During the conference, the CWLA women shared their research and took inspiration from the life and example of Dr Mary Glowrey, the founding President of the Catholic Women’s League of Victoria and Wagga Wagga and the Catholic Hospital Association of India (CHAI).
Dr Mary Glowrey was one of the first women medical graduates in Australia and dedicated her life to the promotion of maternal and infant health, the provision of basic resources (food, water and sanitation) and the prevention of infectious diseases such as malaria. These same three health issues are central to the Millennium Development Goals (MDGs), the series of internationally agreed social and economic targets which world leaders have pledged to try to attain by 2015.
Thora Regan was impressed by the way in which young people at the conference, many of them inspired by Christian, Buddhist and Jewish traditions, were so willing to share their time and discussions with each other.
Matthew Restall, organiser of the youth organisation RISE (Restoring Integrity and Sexual Ethics) had some interesting observations about his time at the UN DPI/NGO conference: “One of the really important elements to the conference was the Youth Breakfast Programme.
“Each morning, young people from the NGOs met to share ideas and to network. I was at each one of these and it struck me that there was a great deal of common ground amongst us younger people on the urgent need to overcome poverty. These young people did not all agree with my thoughts about sexual integrity and the right to life, but they all were willing to listen with respect to my contributions.”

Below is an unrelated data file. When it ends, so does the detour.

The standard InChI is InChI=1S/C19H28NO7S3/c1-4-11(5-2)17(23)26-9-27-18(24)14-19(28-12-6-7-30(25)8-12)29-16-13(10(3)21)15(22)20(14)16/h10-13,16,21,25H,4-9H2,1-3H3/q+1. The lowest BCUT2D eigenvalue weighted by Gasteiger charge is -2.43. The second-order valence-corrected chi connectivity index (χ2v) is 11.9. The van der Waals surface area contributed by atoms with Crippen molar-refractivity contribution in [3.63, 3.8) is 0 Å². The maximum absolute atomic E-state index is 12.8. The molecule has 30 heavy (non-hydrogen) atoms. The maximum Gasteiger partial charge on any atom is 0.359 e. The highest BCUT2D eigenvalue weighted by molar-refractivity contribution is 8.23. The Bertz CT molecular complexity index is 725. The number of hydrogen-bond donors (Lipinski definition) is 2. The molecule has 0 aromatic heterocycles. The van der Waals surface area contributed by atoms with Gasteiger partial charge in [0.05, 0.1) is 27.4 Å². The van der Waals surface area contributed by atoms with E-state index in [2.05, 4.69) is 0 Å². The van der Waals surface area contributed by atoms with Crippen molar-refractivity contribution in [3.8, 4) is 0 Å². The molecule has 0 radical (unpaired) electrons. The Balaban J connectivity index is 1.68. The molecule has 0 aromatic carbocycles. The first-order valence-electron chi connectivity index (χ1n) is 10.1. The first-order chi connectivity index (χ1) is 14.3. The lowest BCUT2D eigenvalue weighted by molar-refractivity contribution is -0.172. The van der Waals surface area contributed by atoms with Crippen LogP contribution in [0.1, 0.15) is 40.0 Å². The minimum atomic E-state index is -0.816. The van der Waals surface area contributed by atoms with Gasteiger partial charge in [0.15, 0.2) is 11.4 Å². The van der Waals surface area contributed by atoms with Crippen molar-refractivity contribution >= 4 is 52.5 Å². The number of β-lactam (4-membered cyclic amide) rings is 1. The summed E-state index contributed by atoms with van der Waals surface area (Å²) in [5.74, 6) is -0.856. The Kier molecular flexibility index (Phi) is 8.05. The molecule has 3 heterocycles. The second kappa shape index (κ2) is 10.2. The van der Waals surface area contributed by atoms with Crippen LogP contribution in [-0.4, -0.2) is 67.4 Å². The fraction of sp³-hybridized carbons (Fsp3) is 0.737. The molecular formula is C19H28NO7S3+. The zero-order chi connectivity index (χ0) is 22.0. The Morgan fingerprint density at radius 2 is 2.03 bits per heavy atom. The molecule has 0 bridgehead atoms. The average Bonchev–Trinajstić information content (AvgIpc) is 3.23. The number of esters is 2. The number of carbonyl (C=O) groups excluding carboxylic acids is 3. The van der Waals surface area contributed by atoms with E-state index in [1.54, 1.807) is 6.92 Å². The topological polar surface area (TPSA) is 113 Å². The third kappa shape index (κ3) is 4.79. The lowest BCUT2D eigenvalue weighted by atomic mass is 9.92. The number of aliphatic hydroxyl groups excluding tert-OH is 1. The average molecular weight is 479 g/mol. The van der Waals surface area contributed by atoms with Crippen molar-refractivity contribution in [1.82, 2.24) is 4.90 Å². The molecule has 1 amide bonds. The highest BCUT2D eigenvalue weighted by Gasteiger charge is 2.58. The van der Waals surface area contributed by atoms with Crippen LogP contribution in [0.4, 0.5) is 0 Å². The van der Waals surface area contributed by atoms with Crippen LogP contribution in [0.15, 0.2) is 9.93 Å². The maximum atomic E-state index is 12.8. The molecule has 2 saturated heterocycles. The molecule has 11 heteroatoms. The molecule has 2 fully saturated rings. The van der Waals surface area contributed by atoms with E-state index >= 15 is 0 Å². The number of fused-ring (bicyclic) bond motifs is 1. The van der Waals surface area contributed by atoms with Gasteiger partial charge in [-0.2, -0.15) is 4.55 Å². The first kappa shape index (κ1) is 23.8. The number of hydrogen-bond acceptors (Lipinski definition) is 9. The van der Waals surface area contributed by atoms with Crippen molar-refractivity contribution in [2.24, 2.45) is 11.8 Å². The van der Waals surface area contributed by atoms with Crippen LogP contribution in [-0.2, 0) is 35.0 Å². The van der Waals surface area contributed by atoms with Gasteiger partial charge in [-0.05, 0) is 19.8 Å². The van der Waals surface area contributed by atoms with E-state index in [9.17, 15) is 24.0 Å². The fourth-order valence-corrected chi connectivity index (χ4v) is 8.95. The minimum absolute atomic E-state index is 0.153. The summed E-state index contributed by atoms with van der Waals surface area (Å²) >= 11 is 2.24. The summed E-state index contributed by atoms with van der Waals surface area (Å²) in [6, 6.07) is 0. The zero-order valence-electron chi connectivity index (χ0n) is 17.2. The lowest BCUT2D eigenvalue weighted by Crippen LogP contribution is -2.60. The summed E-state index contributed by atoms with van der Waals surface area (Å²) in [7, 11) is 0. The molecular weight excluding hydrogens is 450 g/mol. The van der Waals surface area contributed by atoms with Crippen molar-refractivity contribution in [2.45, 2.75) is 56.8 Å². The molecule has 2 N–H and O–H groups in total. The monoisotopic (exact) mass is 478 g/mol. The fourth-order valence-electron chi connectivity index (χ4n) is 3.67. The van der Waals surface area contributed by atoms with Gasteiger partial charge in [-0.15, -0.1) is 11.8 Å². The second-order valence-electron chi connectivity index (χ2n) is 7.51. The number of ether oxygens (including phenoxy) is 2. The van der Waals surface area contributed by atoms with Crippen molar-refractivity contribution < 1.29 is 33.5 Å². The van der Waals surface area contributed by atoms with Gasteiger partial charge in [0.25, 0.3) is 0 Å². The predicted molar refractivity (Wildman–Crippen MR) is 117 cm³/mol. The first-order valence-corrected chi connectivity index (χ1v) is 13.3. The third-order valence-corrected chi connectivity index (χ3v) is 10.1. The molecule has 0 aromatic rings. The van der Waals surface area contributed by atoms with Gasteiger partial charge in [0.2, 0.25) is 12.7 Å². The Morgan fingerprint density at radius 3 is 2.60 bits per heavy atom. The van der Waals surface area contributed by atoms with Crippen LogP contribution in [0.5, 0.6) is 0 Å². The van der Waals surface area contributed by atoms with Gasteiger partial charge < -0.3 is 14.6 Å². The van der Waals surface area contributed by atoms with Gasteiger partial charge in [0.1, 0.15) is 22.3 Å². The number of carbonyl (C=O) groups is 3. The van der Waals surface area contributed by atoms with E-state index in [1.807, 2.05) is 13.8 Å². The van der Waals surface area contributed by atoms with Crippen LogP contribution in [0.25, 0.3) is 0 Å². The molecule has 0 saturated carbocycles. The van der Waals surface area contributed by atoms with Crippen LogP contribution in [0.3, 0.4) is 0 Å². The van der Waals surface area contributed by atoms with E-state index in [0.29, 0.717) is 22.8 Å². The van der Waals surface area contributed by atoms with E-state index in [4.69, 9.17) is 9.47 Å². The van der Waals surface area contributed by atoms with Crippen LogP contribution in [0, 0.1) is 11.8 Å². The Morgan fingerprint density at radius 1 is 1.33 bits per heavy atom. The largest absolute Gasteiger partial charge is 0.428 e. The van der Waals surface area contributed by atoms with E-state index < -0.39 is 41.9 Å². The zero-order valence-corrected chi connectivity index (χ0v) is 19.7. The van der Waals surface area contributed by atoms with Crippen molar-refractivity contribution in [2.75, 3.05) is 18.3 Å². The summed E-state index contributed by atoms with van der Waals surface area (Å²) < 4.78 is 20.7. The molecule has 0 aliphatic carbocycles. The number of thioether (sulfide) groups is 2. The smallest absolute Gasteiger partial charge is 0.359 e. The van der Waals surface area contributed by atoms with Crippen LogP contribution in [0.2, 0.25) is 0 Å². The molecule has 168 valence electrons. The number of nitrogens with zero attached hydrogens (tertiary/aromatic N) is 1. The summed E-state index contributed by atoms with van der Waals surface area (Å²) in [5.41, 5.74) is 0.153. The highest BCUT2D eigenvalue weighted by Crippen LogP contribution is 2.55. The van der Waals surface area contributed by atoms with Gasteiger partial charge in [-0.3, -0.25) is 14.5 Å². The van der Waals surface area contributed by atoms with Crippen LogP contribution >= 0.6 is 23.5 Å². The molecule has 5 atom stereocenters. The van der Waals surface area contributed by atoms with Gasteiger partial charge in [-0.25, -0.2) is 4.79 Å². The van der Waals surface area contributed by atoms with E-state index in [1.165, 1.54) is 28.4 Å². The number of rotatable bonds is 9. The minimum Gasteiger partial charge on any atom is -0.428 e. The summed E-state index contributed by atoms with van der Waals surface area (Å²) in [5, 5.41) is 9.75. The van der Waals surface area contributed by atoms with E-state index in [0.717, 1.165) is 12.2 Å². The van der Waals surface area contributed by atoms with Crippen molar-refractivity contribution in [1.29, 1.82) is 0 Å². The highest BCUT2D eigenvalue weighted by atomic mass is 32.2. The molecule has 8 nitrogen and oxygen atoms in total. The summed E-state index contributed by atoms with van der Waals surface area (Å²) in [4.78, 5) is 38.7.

The Joint Youth Statements can be seen as a strong desire to contribute to the promotion of basic human needs such as water, sanitation, nutrition, economic justice, environmental sustainability and stewardship, and basic maternal and infant welfare. Thora noted: “Their message to us was: do not be afraid to ask young people to step up and help.”
It was also significant that many of the most memorable media stories to emerge from the conference arose from the creative leadership, moral courage and blistering hard work of outstanding
Christian women: Sister Mary Owens (IBVN) and the Nyambani Village for HIV affected children and their families (Kenya); the Caritas teams in Papua New Guinea and Salesian Mission’s response to violence against women, especially amongst women whose lives have been disrupted by forced migration.
Marcia Riordan said she was “delighted and surprised to see the diversity of work being done by so many faith-based NGOs evident at the conference.”
The concluding Declaration stated that some of the Millennium Development Goals, all of which affect the health of populations, have been difficult to achieve without wholesale support from governments and agencies.
The goals “are significantly off-track for the poorest and least politically powerful people.” Although there were many well funded NGOs agitating for “contraception, abortion and sexual health rights and programmes”, the final Declaration steered clear of ratifying their claims.
Perhaps the greatest surprise for the CWLA delegates was the tone of the closing session.
Madge Fahy commented on the spirit of hope and cooperation captured in the closing statement by Dr Mary Norton, Chair of the 63rd Annual UNDPI/NGO Conference. Dr Norton recited the “Irish Blessing” and declared that the prayer was a vital part of her family’s tradition. Although many of the philosophical debates will continue on these important international events, this was a conference at which women of faith were both visible and effective.
Published in The Record